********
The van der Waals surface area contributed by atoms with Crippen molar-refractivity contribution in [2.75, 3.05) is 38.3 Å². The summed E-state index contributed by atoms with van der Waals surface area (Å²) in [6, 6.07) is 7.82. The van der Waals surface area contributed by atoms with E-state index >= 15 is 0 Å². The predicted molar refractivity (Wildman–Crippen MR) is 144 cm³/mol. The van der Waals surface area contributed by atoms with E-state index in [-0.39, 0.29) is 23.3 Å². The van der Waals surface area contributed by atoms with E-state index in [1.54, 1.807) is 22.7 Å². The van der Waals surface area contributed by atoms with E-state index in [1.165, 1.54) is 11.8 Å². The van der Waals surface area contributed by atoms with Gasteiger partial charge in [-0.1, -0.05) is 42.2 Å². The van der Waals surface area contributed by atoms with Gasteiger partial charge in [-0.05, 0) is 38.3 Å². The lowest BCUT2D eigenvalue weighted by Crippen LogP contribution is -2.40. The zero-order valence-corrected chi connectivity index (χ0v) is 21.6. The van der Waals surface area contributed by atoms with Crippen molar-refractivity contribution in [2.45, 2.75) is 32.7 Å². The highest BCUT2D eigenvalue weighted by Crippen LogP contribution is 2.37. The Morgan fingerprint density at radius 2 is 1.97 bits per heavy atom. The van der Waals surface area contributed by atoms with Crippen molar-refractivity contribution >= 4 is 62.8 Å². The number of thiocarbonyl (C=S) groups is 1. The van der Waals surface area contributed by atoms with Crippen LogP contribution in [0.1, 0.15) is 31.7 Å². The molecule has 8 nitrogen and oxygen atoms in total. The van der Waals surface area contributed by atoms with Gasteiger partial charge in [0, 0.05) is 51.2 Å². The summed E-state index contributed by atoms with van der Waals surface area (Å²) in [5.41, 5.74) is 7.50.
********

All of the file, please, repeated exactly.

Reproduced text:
The van der Waals surface area contributed by atoms with Crippen molar-refractivity contribution in [2.75, 3.05) is 38.3 Å². The summed E-state index contributed by atoms with van der Waals surface area (Å²) in [6, 6.07) is 7.82. The van der Waals surface area contributed by atoms with E-state index >= 15 is 0 Å². The predicted molar refractivity (Wildman–Crippen MR) is 144 cm³/mol. The van der Waals surface area contributed by atoms with E-state index in [-0.39, 0.29) is 23.3 Å². The van der Waals surface area contributed by atoms with E-state index in [1.54, 1.807) is 22.7 Å². The van der Waals surface area contributed by atoms with E-state index in [1.165, 1.54) is 11.8 Å². The van der Waals surface area contributed by atoms with Gasteiger partial charge in [-0.1, -0.05) is 42.2 Å². The van der Waals surface area contributed by atoms with Gasteiger partial charge in [-0.05, 0) is 38.3 Å². The lowest BCUT2D eigenvalue weighted by Crippen LogP contribution is -2.40. The zero-order valence-corrected chi connectivity index (χ0v) is 21.6. The van der Waals surface area contributed by atoms with Crippen molar-refractivity contribution in [2.45, 2.75) is 32.7 Å². The highest BCUT2D eigenvalue weighted by Crippen LogP contribution is 2.37. The Morgan fingerprint density at radius 2 is 1.97 bits per heavy atom. The van der Waals surface area contributed by atoms with Crippen molar-refractivity contribution >= 4 is 62.8 Å². The number of thiocarbonyl (C=S) groups is 1. The van der Waals surface area contributed by atoms with Crippen LogP contribution in [0.1, 0.15) is 31.7 Å². The molecule has 8 nitrogen and oxygen atoms in total. The van der Waals surface area contributed by atoms with Gasteiger partial charge in [0, 0.05) is 51.2 Å². The summed E-state index contributed by atoms with van der Waals surface area (Å²) in [5.41, 5.74) is 7.50.